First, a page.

Recipe and words by Amanda Callahan, edited by Ellie Sharp

The “bowl” has become one of the easiest, tastiest and most versatile ways to get a satisfying dinner on the table. You can customize a bowl menu to your family’s taste — Asian, Mexican, Mediterranean — and the combinations within each profile are endless. I try to prepare everything in one pan for easy cleanup. And, if you plan ahead and chop ingredients ahead of time, this meal is usually ready in about 30 minutes. Provided here is my Here’s a super-simple take on an Asian-style bowl. 

First, start with a protein base. I like to use ground pork (pictured), but any ground meat will work well. Chicken and turkey are lovely! If you don’t have ground meat, use finely chopped or sliced chicken breast. I haven’t tried meat substitutes like crumbled soy, “scrambled” tofu or Beyond beef products, but I imagine even they would soak up the delicious Asian flavored sauce, too.

Asian greens are superb AND in season right now — perfect for this dish! Varieties like mizuna, and bok choy are ideal, but feel free to experiment with what you like or want to try. Kale is a good option as is a 50/50 mix of spinach and dandelion greens. Endive, mustard and arugula will all be delicious, too. If you prefer to stick with an old favorite, you can use classic cabbage.

A final note on seasonings: this is a great chance to use that bottle of Asian sauce or seasoning you bought for that one recipe that one time and is now hiding in the back of the fridge or pantry. Mirin, hoisin, and miso would all be exquisite. This recipe is just a template for basic Asian flavors using standard pantry ingredients. But go wild and experiment with what you’ve got! I have a bottle of pickle wine (!?!?). It definitely makes it into my Asian bowls.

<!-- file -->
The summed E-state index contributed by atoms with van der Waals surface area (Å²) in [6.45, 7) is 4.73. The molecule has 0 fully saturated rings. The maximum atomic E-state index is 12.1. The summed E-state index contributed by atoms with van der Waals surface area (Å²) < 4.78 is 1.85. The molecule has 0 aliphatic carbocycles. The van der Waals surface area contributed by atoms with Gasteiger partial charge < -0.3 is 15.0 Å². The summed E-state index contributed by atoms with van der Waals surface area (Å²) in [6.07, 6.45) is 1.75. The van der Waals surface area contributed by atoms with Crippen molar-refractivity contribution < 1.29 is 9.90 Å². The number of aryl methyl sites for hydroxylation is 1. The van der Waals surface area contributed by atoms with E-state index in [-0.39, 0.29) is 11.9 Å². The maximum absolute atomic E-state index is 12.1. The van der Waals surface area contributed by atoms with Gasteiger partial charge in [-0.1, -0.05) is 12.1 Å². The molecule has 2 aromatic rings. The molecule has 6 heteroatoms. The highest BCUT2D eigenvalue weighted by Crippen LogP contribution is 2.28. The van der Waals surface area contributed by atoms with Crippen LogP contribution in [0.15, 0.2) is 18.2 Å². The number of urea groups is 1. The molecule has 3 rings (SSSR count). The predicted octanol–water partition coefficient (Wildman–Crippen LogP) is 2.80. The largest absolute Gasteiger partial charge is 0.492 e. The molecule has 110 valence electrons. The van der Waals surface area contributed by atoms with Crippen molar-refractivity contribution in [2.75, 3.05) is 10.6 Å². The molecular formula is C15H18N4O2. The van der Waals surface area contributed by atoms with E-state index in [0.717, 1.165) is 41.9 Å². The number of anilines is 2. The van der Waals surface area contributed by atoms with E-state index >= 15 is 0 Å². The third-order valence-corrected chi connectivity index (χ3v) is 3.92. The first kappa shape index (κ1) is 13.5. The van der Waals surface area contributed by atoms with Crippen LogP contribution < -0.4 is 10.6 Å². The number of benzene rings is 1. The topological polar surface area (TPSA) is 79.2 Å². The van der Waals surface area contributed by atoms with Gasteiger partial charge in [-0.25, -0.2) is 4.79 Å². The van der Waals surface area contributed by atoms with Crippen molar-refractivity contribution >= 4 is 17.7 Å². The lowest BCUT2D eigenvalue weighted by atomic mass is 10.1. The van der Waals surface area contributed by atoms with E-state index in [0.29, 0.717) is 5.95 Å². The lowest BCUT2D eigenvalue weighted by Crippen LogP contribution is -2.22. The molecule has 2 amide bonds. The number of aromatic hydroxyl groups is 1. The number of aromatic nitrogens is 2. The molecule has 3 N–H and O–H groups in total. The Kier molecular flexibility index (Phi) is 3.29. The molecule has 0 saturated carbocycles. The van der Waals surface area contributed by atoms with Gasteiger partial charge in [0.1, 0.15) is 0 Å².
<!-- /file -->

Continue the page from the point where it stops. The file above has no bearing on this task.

I just can’t get enough of the amazing local mushrooms currently available and those are the next essential ingredient in my bowls. Any mushroom will do! Don’t like mushrooms? You can use a umami, flavor packed substitution such as frozen shelled edamame or cook broccoli, green beans, or asparagus over high heat with soy sauce until crisped on the edges. In the summertime, eggplant is my favorite to include. 


  • 3-6 TB high heat tolerant oil, divided (examples: coconut, avocado, canola)
  • 1 small onion, minced (scallions are a great substitute but don’t need to cook as long!)
  • 1 rounded TB grated ginger